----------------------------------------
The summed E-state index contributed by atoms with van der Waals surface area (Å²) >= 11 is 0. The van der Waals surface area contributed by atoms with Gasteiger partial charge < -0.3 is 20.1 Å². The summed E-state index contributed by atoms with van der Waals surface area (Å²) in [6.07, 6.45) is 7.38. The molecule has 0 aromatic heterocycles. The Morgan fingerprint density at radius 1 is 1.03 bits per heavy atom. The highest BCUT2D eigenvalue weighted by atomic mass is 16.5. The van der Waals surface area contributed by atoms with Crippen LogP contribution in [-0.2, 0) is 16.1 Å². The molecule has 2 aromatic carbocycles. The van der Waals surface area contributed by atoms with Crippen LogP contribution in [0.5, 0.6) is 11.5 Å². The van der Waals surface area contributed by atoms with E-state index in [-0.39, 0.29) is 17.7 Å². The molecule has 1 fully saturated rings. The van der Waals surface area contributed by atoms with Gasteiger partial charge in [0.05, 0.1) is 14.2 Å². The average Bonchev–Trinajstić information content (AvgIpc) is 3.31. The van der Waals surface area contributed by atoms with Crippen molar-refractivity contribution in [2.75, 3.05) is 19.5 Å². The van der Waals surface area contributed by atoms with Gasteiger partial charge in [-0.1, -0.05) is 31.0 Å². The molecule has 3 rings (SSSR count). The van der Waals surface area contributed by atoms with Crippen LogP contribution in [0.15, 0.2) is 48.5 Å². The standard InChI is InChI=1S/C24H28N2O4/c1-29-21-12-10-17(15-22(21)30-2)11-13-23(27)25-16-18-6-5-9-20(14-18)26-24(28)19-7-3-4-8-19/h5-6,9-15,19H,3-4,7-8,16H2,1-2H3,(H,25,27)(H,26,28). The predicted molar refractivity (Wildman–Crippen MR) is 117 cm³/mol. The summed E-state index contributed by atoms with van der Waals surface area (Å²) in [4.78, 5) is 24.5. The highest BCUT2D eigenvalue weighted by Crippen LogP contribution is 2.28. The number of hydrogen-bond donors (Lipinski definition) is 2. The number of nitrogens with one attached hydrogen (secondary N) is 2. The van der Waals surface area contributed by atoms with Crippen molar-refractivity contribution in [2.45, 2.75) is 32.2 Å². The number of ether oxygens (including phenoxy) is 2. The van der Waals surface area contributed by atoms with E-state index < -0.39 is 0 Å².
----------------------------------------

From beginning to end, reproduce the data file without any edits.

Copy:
The summed E-state index contributed by atoms with van der Waals surface area (Å²) >= 11 is 0. The van der Waals surface area contributed by atoms with Gasteiger partial charge < -0.3 is 20.1 Å². The summed E-state index contributed by atoms with van der Waals surface area (Å²) in [6.07, 6.45) is 7.38. The molecule has 0 aromatic heterocycles. The Morgan fingerprint density at radius 1 is 1.03 bits per heavy atom. The highest BCUT2D eigenvalue weighted by atomic mass is 16.5. The van der Waals surface area contributed by atoms with Crippen LogP contribution in [-0.2, 0) is 16.1 Å². The molecule has 2 aromatic carbocycles. The van der Waals surface area contributed by atoms with Crippen LogP contribution in [0.5, 0.6) is 11.5 Å². The van der Waals surface area contributed by atoms with E-state index in [-0.39, 0.29) is 17.7 Å². The molecule has 1 fully saturated rings. The van der Waals surface area contributed by atoms with Gasteiger partial charge in [0.05, 0.1) is 14.2 Å². The average Bonchev–Trinajstić information content (AvgIpc) is 3.31. The van der Waals surface area contributed by atoms with Crippen molar-refractivity contribution in [2.75, 3.05) is 19.5 Å². The van der Waals surface area contributed by atoms with Gasteiger partial charge in [-0.1, -0.05) is 31.0 Å². The molecule has 3 rings (SSSR count). The van der Waals surface area contributed by atoms with Crippen LogP contribution in [0.15, 0.2) is 48.5 Å². The standard InChI is InChI=1S/C24H28N2O4/c1-29-21-12-10-17(15-22(21)30-2)11-13-23(27)25-16-18-6-5-9-20(14-18)26-24(28)19-7-3-4-8-19/h5-6,9-15,19H,3-4,7-8,16H2,1-2H3,(H,25,27)(H,26,28). The predicted molar refractivity (Wildman–Crippen MR) is 117 cm³/mol. The summed E-state index contributed by atoms with van der Waals surface area (Å²) in [4.78, 5) is 24.5. The highest BCUT2D eigenvalue weighted by Crippen LogP contribution is 2.28. The number of hydrogen-bond donors (Lipinski definition) is 2. The number of nitrogens with one attached hydrogen (secondary N) is 2. The van der Waals surface area contributed by atoms with Crippen molar-refractivity contribution in [2.45, 2.75) is 32.2 Å². The number of ether oxygens (including phenoxy) is 2. The van der Waals surface area contributed by atoms with E-state index < -0.39 is 0 Å².